Get Some ‘R&R’
Friday, December 16, 2011 Leave a comment
Mureau play a style of music that’s familiar yet uncommon. They mix what I’ll call “djenty chug-core” along with hard rock choruses. Separately, these genres are extremely common. However, I’m hard pressed to think of many bands that sound like this. The first one that comes to mind is Bad News era Ligeia. For whatever reason, this is a style that hasn’t gained a lot of popularity, but Mureau are quite successful at executing it.
I was skeptical at first. The album title and cover were kind of bland and uninspired. I saw the music video and it seemed decent, if not a little bro-ish. I listened to the album, and it was okay, but nothing special. Then something strange happened. I listened to it again. And again. Soon it was all that I was listening to.
By the end of the video, one thing’s for certain: Hot girls do a really shitty job of washing vans.
Mureau, you sly dogs, you. Creators of catchy and accessible music. The music snob in me wanted to not like this, but I found myself not only listening to it, but enjoying it. They don’t push the limits of creativity or technicality, but what they do is create well-thought out and catchy tunes.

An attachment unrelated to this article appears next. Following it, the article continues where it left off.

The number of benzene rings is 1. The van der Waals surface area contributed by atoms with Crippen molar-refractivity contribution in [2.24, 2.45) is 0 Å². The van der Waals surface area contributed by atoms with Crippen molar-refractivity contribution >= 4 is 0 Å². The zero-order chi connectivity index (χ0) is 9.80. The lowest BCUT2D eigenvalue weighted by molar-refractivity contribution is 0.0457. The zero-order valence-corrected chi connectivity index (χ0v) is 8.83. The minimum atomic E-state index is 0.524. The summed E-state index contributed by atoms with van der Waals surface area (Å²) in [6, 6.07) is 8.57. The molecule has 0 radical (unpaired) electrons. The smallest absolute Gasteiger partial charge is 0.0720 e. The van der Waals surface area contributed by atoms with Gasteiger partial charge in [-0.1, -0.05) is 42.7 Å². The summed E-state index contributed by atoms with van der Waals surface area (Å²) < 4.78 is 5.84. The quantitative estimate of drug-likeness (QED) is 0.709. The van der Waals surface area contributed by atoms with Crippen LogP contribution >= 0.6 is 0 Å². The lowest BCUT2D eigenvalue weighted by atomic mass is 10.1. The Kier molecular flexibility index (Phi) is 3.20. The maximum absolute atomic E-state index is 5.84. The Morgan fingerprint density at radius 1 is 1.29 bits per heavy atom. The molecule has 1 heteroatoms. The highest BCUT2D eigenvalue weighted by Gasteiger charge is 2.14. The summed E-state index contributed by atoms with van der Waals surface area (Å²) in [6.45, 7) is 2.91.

It’s a well-crafted album. The band always manages to keep it fresh and interesting and they’ve done something that I’ve found is rare these days: create an album with tracks that are individually recognizable. There are very few, if any, low points and this is due in large part due to the flow of the album. They include short instrumental interludes at the end of “Reflections,” “Vessel” and “Traits of the Abnormal” that lead right into the next track. As a result, I never find myself skipping ahead.
Variety is what makes this album great. You’ll hear really cool harmonized guitar leads, as well as heavy parts. There are literally times when I’m listening to the album that I have to stop whatever I’m doing and just headbang along. There are also chill melodic interludes like “The Fisherman’s Friend” and “Zombies” that provide a nice break from the action. The band has a great understanding of when to hit the listener with some heavy riffs, and when to back off with some softer sounds. You’ll even hear soloing, which is kind of rare in metal/hardcore these days.
“Intruders” exemplifies what this band does best. It starts out with a catchy and proggy sounding guitar riff. The rest of the band jumps in, and then they head right into a *surprise* catchy sing-along chorus. They alternate between the two, and gradually introduce and build upon new riffs, never straying too far from the original path. Then of course, they hit you with some heavy-ass chugging (2:59), only to leave you with the sweet sounds of the chorus at the end.
Mureau don’t try to reinvent the wheel, though their music is great to play while driving. It isn’t highbrow or deeply meaningful. It’s simply enjoyable, well-executed music.
“Brick X Brick,” “Traits of the Abnormal,” and “Reflections.”